Perceived obstacles are often hidden opportunities. Take the case of fluctuating gas prices.
With global oil production projected to peak before 2010 and oil demand soaring with China and India's expanding economies, clearly the days of cheap oil are fleeting with the depletion of this finite resource.
Herein lies our chance to prosper from the impending gas crisis. Although the car has been the dominant mode of transportation, active commuting alternatives such as walking and bicycling could be viable substitutes while simultaneously providing an array of individual and societal benefits.
An American Journal of Public Health study substantiates the feasibility of active commuting when it found that 41 percent of car trips were less than two miles while 28 percent were less than a mile. Since leisurely walkers can cover a mile in less than 20 minutes and plodding bicyclists well under 10, active commuting could conceivably replace many car trips.
From a health perspective, walking and biking address numerous medical ailments including heart disease, diabetes and stroke. In addition, active commuting counteracts an American Medical Association study that determined 60 percent of Americans live sedentary lifestyles with obesity as our second costliest preventable medical condition.
These year-round and life-long healthy commuting alternatives also increase stamina and bone strength and promote physical and mental fitness. In contrast to popular sports like soccer and basketball, walkers and bicyclists have far fewer injuries and significantly higher participation and retention rates.
Environmentally, the replacement of cars with walkers and bicyclists reduces our dependency on foreign oil and mitigates such pressing problems as congestion, air pollution, and global warming. In fact, one National Personal Transportation study determined that a daily four mile active commute prevents 15 pounds of car emissions from contaminating our air each year!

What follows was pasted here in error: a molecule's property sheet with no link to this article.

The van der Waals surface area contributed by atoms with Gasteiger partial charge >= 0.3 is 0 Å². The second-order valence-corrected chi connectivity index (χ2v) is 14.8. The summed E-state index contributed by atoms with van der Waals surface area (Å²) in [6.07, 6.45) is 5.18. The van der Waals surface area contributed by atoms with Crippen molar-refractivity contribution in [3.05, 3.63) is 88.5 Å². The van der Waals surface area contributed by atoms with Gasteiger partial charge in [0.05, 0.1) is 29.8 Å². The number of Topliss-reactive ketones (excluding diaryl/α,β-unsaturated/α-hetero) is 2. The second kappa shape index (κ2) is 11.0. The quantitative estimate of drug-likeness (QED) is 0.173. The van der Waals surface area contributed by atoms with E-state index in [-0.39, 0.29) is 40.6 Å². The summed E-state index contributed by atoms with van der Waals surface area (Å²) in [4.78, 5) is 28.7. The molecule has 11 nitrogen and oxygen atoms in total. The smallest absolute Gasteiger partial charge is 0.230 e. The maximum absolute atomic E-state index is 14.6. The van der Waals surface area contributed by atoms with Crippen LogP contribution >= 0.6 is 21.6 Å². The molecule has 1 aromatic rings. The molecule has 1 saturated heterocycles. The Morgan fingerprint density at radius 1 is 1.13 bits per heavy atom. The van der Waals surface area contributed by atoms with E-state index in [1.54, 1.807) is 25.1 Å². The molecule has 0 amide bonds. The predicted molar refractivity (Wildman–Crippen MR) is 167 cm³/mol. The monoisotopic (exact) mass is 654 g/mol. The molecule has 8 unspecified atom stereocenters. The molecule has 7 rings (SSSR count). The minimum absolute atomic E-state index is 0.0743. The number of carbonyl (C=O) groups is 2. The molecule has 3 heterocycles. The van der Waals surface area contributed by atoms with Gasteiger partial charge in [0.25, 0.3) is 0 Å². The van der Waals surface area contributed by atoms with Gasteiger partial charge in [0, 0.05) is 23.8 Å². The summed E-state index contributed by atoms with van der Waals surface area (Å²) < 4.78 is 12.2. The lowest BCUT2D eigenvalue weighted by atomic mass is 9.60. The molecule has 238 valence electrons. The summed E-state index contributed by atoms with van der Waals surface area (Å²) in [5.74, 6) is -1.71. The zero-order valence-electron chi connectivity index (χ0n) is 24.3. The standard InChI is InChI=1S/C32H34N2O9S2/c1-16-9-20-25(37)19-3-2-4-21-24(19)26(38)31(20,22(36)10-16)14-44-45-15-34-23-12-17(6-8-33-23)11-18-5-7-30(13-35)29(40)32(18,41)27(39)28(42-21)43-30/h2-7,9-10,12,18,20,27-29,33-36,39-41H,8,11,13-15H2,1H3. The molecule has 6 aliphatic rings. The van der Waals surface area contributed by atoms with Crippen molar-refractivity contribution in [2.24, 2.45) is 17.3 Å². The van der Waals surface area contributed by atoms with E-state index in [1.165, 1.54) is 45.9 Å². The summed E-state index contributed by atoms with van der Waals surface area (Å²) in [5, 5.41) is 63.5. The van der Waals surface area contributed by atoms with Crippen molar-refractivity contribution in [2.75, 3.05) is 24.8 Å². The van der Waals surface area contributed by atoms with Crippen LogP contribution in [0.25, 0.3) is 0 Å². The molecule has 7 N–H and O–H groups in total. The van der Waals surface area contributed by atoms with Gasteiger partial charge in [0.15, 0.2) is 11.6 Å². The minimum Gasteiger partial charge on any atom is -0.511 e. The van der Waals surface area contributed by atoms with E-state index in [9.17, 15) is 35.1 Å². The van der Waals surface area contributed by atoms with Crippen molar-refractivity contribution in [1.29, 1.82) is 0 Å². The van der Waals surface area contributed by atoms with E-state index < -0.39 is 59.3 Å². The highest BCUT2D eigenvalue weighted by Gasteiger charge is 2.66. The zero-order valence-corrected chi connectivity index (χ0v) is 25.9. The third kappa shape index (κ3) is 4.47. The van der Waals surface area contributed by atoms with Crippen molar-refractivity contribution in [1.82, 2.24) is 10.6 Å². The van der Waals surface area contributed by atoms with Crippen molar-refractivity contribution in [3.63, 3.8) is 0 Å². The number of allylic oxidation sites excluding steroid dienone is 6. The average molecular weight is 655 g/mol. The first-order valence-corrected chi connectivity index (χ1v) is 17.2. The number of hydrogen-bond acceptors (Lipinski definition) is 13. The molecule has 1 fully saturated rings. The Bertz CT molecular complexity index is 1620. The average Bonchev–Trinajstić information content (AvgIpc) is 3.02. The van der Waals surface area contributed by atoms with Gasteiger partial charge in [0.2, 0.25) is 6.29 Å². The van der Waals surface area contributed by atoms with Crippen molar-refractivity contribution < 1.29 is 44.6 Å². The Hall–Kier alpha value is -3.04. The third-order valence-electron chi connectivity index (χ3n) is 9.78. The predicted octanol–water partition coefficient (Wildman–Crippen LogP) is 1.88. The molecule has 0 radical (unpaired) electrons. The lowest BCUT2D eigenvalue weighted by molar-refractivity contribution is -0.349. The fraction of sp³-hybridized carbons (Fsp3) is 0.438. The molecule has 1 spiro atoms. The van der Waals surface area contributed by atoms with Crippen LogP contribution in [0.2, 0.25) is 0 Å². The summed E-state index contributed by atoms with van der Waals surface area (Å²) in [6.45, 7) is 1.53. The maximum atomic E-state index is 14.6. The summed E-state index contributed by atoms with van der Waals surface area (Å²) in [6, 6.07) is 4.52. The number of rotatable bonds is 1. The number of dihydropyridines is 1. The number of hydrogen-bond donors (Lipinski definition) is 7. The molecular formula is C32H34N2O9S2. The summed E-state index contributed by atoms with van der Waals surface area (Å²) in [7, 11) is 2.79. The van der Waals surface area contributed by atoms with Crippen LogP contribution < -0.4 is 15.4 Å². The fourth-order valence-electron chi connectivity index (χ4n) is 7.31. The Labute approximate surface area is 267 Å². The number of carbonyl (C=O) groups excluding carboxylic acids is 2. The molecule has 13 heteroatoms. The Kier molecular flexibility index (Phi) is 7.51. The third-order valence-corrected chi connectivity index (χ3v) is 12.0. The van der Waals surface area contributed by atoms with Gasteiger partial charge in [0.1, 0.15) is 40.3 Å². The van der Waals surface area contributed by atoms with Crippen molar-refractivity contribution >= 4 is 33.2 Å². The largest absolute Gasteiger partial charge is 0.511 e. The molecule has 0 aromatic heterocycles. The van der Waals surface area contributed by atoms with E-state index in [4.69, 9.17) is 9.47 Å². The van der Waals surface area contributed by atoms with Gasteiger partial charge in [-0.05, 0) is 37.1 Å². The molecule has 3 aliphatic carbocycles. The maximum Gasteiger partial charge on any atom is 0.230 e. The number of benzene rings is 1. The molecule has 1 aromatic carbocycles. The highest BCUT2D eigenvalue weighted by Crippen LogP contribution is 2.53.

Financially, an American Automobile Association study determined the median yearly cost to operate a car was $6,000. In comparison, a bike is $120, while walking is free. Furthermore, a reduction in driving reduces insurance premiums, parking fees and extends the life of a car.
The compatibility with mass transit is another feature of active commuting. The reliable and low cost Metro bus service provides additional flexibility in commuting options for pedestrians and bicyclists. Coincidentally, Metro is a leader in supporting alternative commuting for its employees by providing free bus passes, shower facilities, personal lockers, secure bike racks and even incentive pay for those who carpool, walk or bike to work.
On the flip side of active commuting, detractors often restrict commuting discussions to the element of time. In response, for shorter trips and even longer ones when Metro is used, the time discrepancy can be marginal.
By implementing such minor changes as showering in the evening, preparing breakfast and lunch the night before, or having work clothes laid out, the time discrepancy between using a car vs. active commuting would be reduced. On the other hand, utilizing the motto "time is money" the dollar savings in gas alone would justify lacing up one's sneakers or pumping up the bike tires.
Finally, a comprehensive assessment and quantification of all the costs and benefits associated with commuting overwhelmingly substantiates the argument for active commuting in comparison with the lunacy of single-occupancy vehicles.
Obviously walking and biking are not practical options for everyone. Nonetheless, those fortunate enough to embrace an active commuting are bestowed one of life's most rewarding pleasures that benefits not only the individual but also society at large: a healthy, low-impact lifestyle.
The bottom line question should be; "Why aren't I actively commuting?"
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